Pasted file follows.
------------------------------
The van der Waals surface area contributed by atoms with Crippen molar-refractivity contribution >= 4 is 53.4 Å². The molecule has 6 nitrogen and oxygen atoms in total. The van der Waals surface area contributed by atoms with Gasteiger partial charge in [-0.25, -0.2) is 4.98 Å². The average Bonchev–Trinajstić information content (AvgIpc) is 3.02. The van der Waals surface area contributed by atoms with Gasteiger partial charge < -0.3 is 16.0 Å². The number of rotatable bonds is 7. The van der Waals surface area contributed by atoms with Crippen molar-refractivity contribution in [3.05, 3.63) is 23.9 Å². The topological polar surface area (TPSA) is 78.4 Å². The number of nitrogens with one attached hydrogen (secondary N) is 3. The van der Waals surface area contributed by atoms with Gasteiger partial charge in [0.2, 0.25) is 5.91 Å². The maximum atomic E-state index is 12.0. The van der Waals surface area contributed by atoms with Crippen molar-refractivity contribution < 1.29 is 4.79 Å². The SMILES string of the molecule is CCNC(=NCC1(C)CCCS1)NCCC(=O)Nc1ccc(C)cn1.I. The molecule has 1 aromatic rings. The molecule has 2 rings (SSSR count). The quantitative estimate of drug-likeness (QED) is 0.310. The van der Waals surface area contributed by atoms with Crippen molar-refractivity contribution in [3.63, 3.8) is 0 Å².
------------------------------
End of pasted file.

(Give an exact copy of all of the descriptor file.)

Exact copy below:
The van der Waals surface area contributed by atoms with Crippen molar-refractivity contribution >= 4 is 53.4 Å². The molecule has 6 nitrogen and oxygen atoms in total. The van der Waals surface area contributed by atoms with Gasteiger partial charge in [-0.25, -0.2) is 4.98 Å². The average Bonchev–Trinajstić information content (AvgIpc) is 3.02. The van der Waals surface area contributed by atoms with Gasteiger partial charge < -0.3 is 16.0 Å². The number of rotatable bonds is 7. The van der Waals surface area contributed by atoms with Crippen molar-refractivity contribution in [3.05, 3.63) is 23.9 Å². The topological polar surface area (TPSA) is 78.4 Å². The number of nitrogens with one attached hydrogen (secondary N) is 3. The van der Waals surface area contributed by atoms with Gasteiger partial charge in [0.2, 0.25) is 5.91 Å². The maximum atomic E-state index is 12.0. The van der Waals surface area contributed by atoms with Crippen molar-refractivity contribution < 1.29 is 4.79 Å². The SMILES string of the molecule is CCNC(=NCC1(C)CCCS1)NCCC(=O)Nc1ccc(C)cn1.I. The molecule has 1 aromatic rings. The molecule has 2 rings (SSSR count). The quantitative estimate of drug-likeness (QED) is 0.310. The van der Waals surface area contributed by atoms with Crippen molar-refractivity contribution in [3.63, 3.8) is 0 Å².